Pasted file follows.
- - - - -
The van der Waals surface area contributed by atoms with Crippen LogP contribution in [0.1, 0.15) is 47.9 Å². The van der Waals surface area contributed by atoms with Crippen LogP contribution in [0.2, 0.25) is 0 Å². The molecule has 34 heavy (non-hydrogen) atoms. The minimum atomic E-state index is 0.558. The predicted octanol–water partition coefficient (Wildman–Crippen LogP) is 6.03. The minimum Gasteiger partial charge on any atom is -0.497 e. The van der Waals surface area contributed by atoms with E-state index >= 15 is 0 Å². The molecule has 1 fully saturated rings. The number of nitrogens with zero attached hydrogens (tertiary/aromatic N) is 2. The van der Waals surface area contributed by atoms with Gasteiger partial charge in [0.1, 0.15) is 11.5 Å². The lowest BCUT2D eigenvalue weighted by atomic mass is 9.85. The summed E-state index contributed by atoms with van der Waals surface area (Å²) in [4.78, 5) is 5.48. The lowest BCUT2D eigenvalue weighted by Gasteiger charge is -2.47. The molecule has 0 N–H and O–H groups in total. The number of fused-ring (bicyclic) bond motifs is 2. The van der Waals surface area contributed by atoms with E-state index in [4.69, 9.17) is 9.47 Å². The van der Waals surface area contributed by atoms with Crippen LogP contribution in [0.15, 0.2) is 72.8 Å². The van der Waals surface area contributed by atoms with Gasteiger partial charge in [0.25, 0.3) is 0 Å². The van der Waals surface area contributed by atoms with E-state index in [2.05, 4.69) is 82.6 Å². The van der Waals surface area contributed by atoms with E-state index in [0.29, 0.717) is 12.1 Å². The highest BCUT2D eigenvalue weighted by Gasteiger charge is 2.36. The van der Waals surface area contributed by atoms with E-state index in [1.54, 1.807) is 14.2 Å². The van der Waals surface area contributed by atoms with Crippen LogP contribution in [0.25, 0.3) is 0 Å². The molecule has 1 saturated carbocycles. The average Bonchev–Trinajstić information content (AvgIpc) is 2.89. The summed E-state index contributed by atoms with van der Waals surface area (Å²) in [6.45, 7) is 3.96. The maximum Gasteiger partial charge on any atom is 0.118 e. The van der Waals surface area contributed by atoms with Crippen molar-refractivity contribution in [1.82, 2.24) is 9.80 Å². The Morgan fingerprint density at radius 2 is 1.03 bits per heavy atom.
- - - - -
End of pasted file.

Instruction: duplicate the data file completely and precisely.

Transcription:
The van der Waals surface area contributed by atoms with Crippen LogP contribution in [0.1, 0.15) is 47.9 Å². The van der Waals surface area contributed by atoms with Crippen LogP contribution in [0.2, 0.25) is 0 Å². The molecule has 34 heavy (non-hydrogen) atoms. The minimum atomic E-state index is 0.558. The predicted octanol–water partition coefficient (Wildman–Crippen LogP) is 6.03. The minimum Gasteiger partial charge on any atom is -0.497 e. The van der Waals surface area contributed by atoms with E-state index >= 15 is 0 Å². The molecule has 1 fully saturated rings. The number of nitrogens with zero attached hydrogens (tertiary/aromatic N) is 2. The van der Waals surface area contributed by atoms with Gasteiger partial charge in [0.1, 0.15) is 11.5 Å². The lowest BCUT2D eigenvalue weighted by atomic mass is 9.85. The summed E-state index contributed by atoms with van der Waals surface area (Å²) in [4.78, 5) is 5.48. The lowest BCUT2D eigenvalue weighted by Gasteiger charge is -2.47. The molecule has 0 N–H and O–H groups in total. The number of fused-ring (bicyclic) bond motifs is 2. The van der Waals surface area contributed by atoms with E-state index in [4.69, 9.17) is 9.47 Å². The van der Waals surface area contributed by atoms with Crippen LogP contribution in [0.15, 0.2) is 72.8 Å². The van der Waals surface area contributed by atoms with Gasteiger partial charge in [0.25, 0.3) is 0 Å². The van der Waals surface area contributed by atoms with E-state index in [2.05, 4.69) is 82.6 Å². The van der Waals surface area contributed by atoms with E-state index in [0.29, 0.717) is 12.1 Å². The highest BCUT2D eigenvalue weighted by Gasteiger charge is 2.36. The van der Waals surface area contributed by atoms with E-state index in [1.54, 1.807) is 14.2 Å². The van der Waals surface area contributed by atoms with Crippen LogP contribution in [0.25, 0.3) is 0 Å². The molecule has 1 saturated carbocycles. The average Bonchev–Trinajstić information content (AvgIpc) is 2.89. The summed E-state index contributed by atoms with van der Waals surface area (Å²) in [6.45, 7) is 3.96. The maximum Gasteiger partial charge on any atom is 0.118 e. The van der Waals surface area contributed by atoms with Crippen molar-refractivity contribution in [1.82, 2.24) is 9.80 Å². The Morgan fingerprint density at radius 2 is 1.03 bits per heavy atom.